A cold leaden light filtered through the dark blue curtains. The wondrous sights playing in her mind gave her an unearthly glow that pulled him toward her even as it suffused him with fear. Memory, Celal had once written in a column, is a garden. Galip is a lawyer in Istanbul. His wife Ruya has disappeared leaving him a brief note. He hides her leaving from his family. Did she go back to her first husband whom she was married to for just a few years? Or could she have run off with his uncle, Celal, a nationally famous newspaper columnist?

Celal too has disappeared. One persistent called threatens his life. Instead of a lot of plot, we get essays about life in Turkey and Turkish culture from numerous columns written by Celal and from conversations such as when a group of reporters sit around the table and tell stories. There ae many themes in the book but I think first it is a love story. Galip grew up with Ruya they are cousins and he has loved her since he was a child.

Galip want to be Celal. Celal wants to be Rumi, a famous Persian poet. Galip runs into an old girlfriend from school days and finds out she is still in love with him and fantasizes that she is Ruya. A brothel that Galip visits specializes in women who look, act and speak like American movies stars. There are a lot of references to American films and movie stars from the era of Edgar G. The columnist writes about how Western films even changed Turkish gestures.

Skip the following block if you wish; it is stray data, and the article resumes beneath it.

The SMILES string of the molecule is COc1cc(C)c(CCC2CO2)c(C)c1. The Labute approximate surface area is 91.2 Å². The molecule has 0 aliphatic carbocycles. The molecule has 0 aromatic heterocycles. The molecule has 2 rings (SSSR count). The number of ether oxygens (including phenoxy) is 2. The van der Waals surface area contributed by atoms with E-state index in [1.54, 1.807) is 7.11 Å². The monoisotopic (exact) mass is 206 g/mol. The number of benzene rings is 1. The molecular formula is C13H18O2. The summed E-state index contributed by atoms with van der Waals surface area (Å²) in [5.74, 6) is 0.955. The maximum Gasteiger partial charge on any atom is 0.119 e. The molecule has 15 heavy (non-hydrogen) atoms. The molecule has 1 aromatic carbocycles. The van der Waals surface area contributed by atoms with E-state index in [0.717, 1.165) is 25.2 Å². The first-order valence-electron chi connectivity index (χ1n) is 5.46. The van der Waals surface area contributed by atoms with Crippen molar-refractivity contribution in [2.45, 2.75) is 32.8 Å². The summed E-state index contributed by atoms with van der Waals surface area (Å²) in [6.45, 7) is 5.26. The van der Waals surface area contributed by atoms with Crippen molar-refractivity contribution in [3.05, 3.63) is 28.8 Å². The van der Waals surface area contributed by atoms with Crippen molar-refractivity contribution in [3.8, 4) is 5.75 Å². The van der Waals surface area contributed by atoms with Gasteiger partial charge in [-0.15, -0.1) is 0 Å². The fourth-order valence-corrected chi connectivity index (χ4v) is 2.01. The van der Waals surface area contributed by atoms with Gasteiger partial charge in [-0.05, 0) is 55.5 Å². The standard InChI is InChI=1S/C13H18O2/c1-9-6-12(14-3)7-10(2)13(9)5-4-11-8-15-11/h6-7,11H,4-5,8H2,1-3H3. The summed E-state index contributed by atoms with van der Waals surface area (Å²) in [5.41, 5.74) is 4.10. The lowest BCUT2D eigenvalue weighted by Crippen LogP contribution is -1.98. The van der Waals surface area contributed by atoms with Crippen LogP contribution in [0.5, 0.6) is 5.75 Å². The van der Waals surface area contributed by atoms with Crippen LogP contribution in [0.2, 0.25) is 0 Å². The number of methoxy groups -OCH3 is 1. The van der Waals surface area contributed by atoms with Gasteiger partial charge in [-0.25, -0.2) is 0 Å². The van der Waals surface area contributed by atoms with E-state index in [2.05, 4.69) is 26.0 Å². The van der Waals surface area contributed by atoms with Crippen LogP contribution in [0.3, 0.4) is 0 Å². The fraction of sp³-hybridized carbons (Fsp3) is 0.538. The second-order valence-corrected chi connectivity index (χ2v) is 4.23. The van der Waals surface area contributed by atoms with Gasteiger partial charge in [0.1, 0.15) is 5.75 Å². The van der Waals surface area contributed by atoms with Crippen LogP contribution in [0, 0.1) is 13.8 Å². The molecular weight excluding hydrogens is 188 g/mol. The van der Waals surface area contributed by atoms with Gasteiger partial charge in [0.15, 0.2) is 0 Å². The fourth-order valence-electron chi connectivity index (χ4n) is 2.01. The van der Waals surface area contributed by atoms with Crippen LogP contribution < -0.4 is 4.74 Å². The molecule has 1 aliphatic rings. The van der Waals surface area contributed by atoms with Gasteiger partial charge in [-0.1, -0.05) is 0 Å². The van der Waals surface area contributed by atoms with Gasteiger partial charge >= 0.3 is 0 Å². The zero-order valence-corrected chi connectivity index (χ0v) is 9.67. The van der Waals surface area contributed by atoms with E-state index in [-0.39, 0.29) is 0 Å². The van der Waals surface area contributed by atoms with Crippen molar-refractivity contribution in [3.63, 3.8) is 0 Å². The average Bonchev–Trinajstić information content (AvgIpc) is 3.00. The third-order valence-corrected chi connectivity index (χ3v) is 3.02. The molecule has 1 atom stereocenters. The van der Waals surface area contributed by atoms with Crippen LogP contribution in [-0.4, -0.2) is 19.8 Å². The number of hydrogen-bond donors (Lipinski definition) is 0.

Kind of like astrology. And faces you discern by superimposing maps over each other, such as maps of Istanbul, Cairo and Damascus. And what are the odds of this: a novel I reviewed two weeks ago, The Tango Singer by Tomas Eloy Martinez, also talked about the main character looking for secret clues on a map of where a singer spontaneously performed in Buenos Aires.